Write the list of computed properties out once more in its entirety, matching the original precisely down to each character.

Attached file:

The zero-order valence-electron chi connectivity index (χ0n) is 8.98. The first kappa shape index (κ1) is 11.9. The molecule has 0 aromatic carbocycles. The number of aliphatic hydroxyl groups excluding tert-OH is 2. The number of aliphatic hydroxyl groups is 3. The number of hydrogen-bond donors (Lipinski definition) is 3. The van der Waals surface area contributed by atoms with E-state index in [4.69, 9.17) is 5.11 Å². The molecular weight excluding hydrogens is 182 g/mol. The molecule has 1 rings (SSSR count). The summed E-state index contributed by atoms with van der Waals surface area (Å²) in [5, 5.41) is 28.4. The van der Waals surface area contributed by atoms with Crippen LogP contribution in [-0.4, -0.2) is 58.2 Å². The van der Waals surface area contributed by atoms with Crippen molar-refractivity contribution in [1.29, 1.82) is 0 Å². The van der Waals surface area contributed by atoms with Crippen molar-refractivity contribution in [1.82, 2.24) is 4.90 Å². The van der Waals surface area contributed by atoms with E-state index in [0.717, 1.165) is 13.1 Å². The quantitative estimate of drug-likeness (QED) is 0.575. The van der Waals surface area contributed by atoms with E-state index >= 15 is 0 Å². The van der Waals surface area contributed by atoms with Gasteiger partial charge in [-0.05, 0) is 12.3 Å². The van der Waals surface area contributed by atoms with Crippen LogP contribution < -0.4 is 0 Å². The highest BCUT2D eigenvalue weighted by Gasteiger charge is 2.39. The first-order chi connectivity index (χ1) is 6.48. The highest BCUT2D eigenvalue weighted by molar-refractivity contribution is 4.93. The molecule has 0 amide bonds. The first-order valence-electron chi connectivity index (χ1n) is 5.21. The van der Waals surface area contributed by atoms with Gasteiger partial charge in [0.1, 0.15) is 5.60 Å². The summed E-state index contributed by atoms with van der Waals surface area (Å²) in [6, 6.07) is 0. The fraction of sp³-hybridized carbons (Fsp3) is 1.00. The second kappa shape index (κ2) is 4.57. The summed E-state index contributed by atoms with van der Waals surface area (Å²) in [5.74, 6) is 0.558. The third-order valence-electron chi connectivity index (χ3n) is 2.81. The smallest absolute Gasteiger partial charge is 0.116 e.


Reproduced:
The zero-order valence-electron chi connectivity index (χ0n) is 8.98. The first kappa shape index (κ1) is 11.9. The molecule has 0 aromatic carbocycles. The number of aliphatic hydroxyl groups excluding tert-OH is 2. The number of aliphatic hydroxyl groups is 3. The number of hydrogen-bond donors (Lipinski definition) is 3. The van der Waals surface area contributed by atoms with E-state index in [4.69, 9.17) is 5.11 Å². The molecular weight excluding hydrogens is 182 g/mol. The molecule has 1 rings (SSSR count). The summed E-state index contributed by atoms with van der Waals surface area (Å²) in [5, 5.41) is 28.4. The van der Waals surface area contributed by atoms with Crippen LogP contribution in [-0.4, -0.2) is 58.2 Å². The van der Waals surface area contributed by atoms with Crippen molar-refractivity contribution in [1.29, 1.82) is 0 Å². The van der Waals surface area contributed by atoms with Crippen molar-refractivity contribution in [1.82, 2.24) is 4.90 Å². The van der Waals surface area contributed by atoms with E-state index in [0.717, 1.165) is 13.1 Å². The quantitative estimate of drug-likeness (QED) is 0.575. The van der Waals surface area contributed by atoms with E-state index >= 15 is 0 Å². The van der Waals surface area contributed by atoms with Gasteiger partial charge in [-0.05, 0) is 12.3 Å². The van der Waals surface area contributed by atoms with Crippen LogP contribution < -0.4 is 0 Å². The highest BCUT2D eigenvalue weighted by Gasteiger charge is 2.39. The first-order chi connectivity index (χ1) is 6.48. The highest BCUT2D eigenvalue weighted by molar-refractivity contribution is 4.93. The molecule has 0 amide bonds. The first-order valence-electron chi connectivity index (χ1n) is 5.21. The van der Waals surface area contributed by atoms with Gasteiger partial charge in [0.1, 0.15) is 5.60 Å². The summed E-state index contributed by atoms with van der Waals surface area (Å²) in [6, 6.07) is 0. The fraction of sp³-hybridized carbons (Fsp3) is 1.00. The second kappa shape index (κ2) is 4.57. The summed E-state index contributed by atoms with van der Waals surface area (Å²) in [5.74, 6) is 0.558. The third-order valence-electron chi connectivity index (χ3n) is 2.81. The smallest absolute Gasteiger partial charge is 0.116 e.